First the good news for Phoenix Coyotes fans:
Yesterday, a solid majority of Glendale residents voted to reject a ballot measure that would undo a city sales-tax hike.
The result was significant for the struggling NHL franchise as the proceeds from the tax hike were intended to fund part of the proposed arena management deal with prospective Coyotes owner Greg Jamison. If the tax hike had been voted down, it might’ve killed the purchase.
So that was the good news. Here’s the bad:
Another roadblock to keeping the Coyotes in Glendale may have emerged with the election of new mayor Jerry Weiers.
Weiers is a Republican that stood against both the lease agreement and tax hike.
Yesterday, he sent a strong message to the Coyotes: “Glendale is not your cash register.”
In July, Weiers wrote a letter to Jamison requesting the former Sharks executive prove he has the resources to buy the team.
“The time for guessing is over,” wrote Weiers. “The time for truth is now. With respect Mr. Jamison, you either have the means and the resources to live up to your promises or you don’t. While I disagree with the lease agreement and the tax hikes, I think those who voted for those controversial measures deserve some straight answers. More importantly, I think the residents of Glendale deserve some straight answers. The sales tax hike is days away from going into effect to bankroll the lease agreement. You have an obligation to let the taxpayers know if you are able to live up to your end of the bargain and keep the Coyotes in our city. If not, you should step out of the way and allow our city to begin a search for an alternative.”
According to Five For Howling, Jamison will travel to Glendale this week in an attempt to finalize the lease agreement.
Mike Ribeiro isn’t playing in Game 3 for the Nashville Predators against the San Jose Sharks, and it doesn’t appear to be for health reasons.
Well, his production hasn’t been very healthy.
The polarizing playmaker has only mustered a single assist and zero goals in nine playoff games; Ribeiro hasn’t scored a point against the Sharks so far.
Ribeiro isn’t exactly known for his offensive acumen, either, so there’s not much motivation to keep him in the lineup if he isn’t producing offense. Ultimately, it’s easy to see why he’s a healthy scratch.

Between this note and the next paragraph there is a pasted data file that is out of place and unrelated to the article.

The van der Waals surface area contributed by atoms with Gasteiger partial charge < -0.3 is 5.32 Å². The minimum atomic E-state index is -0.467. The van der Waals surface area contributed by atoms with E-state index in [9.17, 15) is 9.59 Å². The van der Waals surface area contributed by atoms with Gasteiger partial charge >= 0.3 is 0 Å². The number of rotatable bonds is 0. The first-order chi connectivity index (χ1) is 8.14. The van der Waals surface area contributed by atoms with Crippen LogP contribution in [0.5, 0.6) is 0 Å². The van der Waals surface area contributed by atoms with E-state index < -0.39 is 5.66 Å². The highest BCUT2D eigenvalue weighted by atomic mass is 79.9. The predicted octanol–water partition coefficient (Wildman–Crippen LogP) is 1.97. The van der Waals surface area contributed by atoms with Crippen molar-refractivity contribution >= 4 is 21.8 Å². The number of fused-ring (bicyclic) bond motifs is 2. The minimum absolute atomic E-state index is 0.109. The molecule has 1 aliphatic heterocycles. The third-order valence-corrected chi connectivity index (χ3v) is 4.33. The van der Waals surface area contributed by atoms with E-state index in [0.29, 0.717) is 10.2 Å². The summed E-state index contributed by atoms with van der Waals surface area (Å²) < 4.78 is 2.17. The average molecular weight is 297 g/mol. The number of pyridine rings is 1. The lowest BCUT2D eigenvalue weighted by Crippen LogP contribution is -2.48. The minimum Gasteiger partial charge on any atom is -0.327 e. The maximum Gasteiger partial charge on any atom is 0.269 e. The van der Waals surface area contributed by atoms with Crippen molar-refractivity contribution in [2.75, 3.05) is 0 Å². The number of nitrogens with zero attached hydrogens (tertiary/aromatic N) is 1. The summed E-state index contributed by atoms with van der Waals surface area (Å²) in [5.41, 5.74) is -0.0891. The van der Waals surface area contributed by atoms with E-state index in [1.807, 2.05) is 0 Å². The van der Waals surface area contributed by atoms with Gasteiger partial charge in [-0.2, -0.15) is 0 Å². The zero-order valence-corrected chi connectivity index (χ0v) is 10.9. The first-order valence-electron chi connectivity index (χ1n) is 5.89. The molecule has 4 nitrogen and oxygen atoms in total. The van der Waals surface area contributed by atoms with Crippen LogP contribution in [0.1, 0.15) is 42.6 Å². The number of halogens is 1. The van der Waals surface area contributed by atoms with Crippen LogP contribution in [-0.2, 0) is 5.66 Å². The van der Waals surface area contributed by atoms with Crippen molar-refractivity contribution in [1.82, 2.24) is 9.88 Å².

Pontus Aberg looks to make his NHL debut via this big playoff game while Craig Smith is believed to play.
It should be interesting to see how Nashville responds to this challenge.
The Nashville Predators hope to get back in their series now that the San Jose Sharks are visiting “Smashville.” Meanwhile, the Dallas Stars and Blues jostle for a 2-1 lead in St. Louis.
You can keep up with Game 3 of the Tampa Bay Lightning and New York Islanders (which is in progress) right here and on NBCSN.
Game 3 of Sharks – Predators is on USA Network and can be streamed via the link below.
CLICK HERE TO WATCH LIVE
Finally, Game 3 of Stars – Blues airs on NBCSN. Keep an eye out for notes if there’s overlap with Bolts – Isles (which would bump it temporarily to NHL Network), but either way, you can stream the action below.
CLICK HERE TO WATCH LIVE
Jonathan Drouin‘s strong playoff play has been a big story for the Tampa Bay Lightning, but his health is in question after taking a huge hit on Tuesday.
As you can see from the video above, Drouin was shaken up by an enormous check from New York Islanders defenseman Thomas Hickey. It’s believed that Drouin went to “The Quiet Room” to see if he suffered a concussion; PHT will pass along whatever information becomes available.
(NHL teams aren’t exactly forthcoming with this information.)
The Islanders actually ended up with a power play from the fallout, as Hickey’s hit didn’t earn a penalty. The general reaction is that it wasn’t a dirty hit, yet some might disagree with that sentiment.
Update: Drouin didn’t come out during the beginning of the third period. He did, however, return midway through the final frame.
The NHL named the three finalists for the 2016 Foundation Player Award on Tuesday: Calgary Flames captain Mark Giordano, New York Islanders forward Matt Martin and Montreal Canadiens defenseman P.K. Subban.
The awarded is handed to “an NHL player who applies the core values of hockey — commitment, perseverance and teamwork — to enrich the lives of people in his community.”
The winner gets to hand $25K to the charity of his choice.